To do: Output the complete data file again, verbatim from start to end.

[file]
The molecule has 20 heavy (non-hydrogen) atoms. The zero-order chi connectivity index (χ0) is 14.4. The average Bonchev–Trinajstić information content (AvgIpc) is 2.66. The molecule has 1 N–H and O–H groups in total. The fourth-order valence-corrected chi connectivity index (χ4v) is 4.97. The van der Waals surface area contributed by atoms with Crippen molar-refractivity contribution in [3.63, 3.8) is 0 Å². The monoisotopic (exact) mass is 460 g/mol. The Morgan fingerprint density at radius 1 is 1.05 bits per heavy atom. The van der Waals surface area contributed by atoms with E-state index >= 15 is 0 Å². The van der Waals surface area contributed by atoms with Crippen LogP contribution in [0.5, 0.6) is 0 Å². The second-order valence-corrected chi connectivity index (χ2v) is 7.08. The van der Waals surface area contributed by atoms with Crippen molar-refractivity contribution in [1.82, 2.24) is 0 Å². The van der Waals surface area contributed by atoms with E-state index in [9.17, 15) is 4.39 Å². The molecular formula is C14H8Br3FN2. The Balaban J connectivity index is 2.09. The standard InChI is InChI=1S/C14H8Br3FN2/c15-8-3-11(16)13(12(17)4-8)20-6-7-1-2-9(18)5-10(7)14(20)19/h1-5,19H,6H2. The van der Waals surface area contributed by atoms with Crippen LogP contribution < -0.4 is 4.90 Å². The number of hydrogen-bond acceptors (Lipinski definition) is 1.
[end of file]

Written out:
The molecule has 20 heavy (non-hydrogen) atoms. The zero-order chi connectivity index (χ0) is 14.4. The average Bonchev–Trinajstić information content (AvgIpc) is 2.66. The molecule has 1 N–H and O–H groups in total. The fourth-order valence-corrected chi connectivity index (χ4v) is 4.97. The van der Waals surface area contributed by atoms with Crippen molar-refractivity contribution in [3.63, 3.8) is 0 Å². The monoisotopic (exact) mass is 460 g/mol. The Morgan fingerprint density at radius 1 is 1.05 bits per heavy atom. The van der Waals surface area contributed by atoms with E-state index >= 15 is 0 Å². The van der Waals surface area contributed by atoms with Crippen LogP contribution in [0.5, 0.6) is 0 Å². The second-order valence-corrected chi connectivity index (χ2v) is 7.08. The van der Waals surface area contributed by atoms with Crippen molar-refractivity contribution in [1.82, 2.24) is 0 Å². The van der Waals surface area contributed by atoms with E-state index in [9.17, 15) is 4.39 Å². The molecular formula is C14H8Br3FN2. The Balaban J connectivity index is 2.09. The standard InChI is InChI=1S/C14H8Br3FN2/c15-8-3-11(16)13(12(17)4-8)20-6-7-1-2-9(18)5-10(7)14(20)19/h1-5,19H,6H2. The van der Waals surface area contributed by atoms with Crippen LogP contribution < -0.4 is 4.90 Å². The number of hydrogen-bond acceptors (Lipinski definition) is 1.